Tag Archives: Open Source

Money makes the world go round

It’s been a while since I blogged, but that doesn’t mean that nothing has been happening. I continue to participate in the RCP ePortfolio group with our next meeting coming up in July so please pass on anything you want me to feedback to them. Also, the teams behind Meducation and Podmedics have joined forces and launched a kickstarter to start developing Oportfolio: a free, open source ePortfolio, designed by doctors for use from medical school to retirement. Is this a game-changer? It could be….

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All doctors need a way to log their achievements and learning. But an ePortfolio should be more than a collection of paperwork mandated for an appraisal or revalidation. It should support an individual in a constant process of self-reflection and improvement, and enhance something that is at the heart of learning – a relationship. The day when trainees and supervisors talk with enthusiasm and joy about their ePortfolio will be a happy one. I can’t wait to see this happen, but looking around at the software available across all specialities and all levels of training it feels a long way off. Why?

Money, money, money

One of the biggest barriers to change is constrained resources. We all know there is not much cash around at the moment in the NHS, and education in particular has suffered. Trainees have complained that the ePortfolio they use is not good value for money, but there is a limited amount that the Colleges (who hold the purse strings) can invest. So how much does the ePortfolio cost?

Photo credit: Images_of_Money http://www.taxbrackets.org/(Creative Commons)

Photo credit: Images_of_Money http://www.taxbrackets.org/(Creative Commons)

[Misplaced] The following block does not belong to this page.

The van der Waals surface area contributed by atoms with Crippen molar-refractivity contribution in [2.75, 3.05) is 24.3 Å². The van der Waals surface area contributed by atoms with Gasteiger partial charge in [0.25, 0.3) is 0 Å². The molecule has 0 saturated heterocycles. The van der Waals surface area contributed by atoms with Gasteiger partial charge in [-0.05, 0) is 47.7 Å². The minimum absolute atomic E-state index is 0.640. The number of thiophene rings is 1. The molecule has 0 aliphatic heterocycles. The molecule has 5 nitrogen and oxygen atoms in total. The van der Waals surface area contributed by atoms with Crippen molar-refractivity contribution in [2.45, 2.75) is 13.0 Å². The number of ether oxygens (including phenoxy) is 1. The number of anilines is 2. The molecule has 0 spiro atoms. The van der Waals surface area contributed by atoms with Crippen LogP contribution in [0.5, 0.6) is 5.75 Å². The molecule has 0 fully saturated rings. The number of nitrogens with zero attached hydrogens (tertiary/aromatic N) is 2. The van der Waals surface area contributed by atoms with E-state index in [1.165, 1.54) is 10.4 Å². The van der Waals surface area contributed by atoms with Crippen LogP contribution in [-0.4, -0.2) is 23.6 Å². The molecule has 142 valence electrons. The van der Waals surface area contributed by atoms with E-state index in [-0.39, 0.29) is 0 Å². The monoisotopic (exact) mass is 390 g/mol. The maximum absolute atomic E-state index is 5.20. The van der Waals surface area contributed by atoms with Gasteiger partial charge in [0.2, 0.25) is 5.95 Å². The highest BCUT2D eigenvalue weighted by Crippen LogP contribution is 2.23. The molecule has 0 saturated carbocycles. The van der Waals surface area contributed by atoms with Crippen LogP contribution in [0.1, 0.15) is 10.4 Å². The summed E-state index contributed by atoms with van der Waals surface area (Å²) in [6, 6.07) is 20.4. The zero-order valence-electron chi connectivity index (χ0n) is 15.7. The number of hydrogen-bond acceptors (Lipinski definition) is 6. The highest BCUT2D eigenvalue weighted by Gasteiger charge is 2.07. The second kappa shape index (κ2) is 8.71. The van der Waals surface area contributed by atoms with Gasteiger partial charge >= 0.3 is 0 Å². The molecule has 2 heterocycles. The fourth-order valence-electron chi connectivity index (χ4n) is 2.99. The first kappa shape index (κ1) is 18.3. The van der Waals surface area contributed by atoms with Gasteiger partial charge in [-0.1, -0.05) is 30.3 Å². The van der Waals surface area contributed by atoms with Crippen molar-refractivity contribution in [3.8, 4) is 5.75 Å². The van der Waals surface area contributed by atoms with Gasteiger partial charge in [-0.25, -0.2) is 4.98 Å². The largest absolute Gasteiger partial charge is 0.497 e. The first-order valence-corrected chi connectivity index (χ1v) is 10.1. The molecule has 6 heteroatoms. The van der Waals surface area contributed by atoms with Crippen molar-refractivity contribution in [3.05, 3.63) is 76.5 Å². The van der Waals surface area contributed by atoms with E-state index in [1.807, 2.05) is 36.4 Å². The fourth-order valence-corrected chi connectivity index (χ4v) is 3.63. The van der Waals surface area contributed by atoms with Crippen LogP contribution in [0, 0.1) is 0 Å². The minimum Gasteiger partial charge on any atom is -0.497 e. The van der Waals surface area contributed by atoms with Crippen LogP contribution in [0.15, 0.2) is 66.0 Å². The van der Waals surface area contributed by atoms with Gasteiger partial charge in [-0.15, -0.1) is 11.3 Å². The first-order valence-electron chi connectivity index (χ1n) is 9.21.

In 2012 the NES ePortfolio (the biggest provider) cost it’s customers (Royal Colleges,the Foundation Programme etc) over £600,000. That was just one year. Good software costs money: it is created by talented professionals whose time and expertise is valuable. Putting a number on what good value is for the ePortfolio would be arbitrary  However, if the users think it’s not good value, then it isn’t. They don’t value it, and therefore are less likely to engage with it. Disaster.

Due to the current way in which medical ePortfolios are funded, the only way to make them better, add features and speed up the development of the app would be to pour lots of money in. This is because the funding model depends on the customers (Colleges) individually specifying changes and paying for them in terms of developers’ time. These costs are on top of the day to day running costs. Unless this funding model radically changes, NES will never be able to deliver the kind of ePortfolio doctors are clamouring for. The team at NES have been fantastic in engaging with trainees and encouraging calls for change, but they are constrained by their location in an NHS Scotland Health Board and their lack of power over their own organisational and financial structures.

Don’t be shackled to the past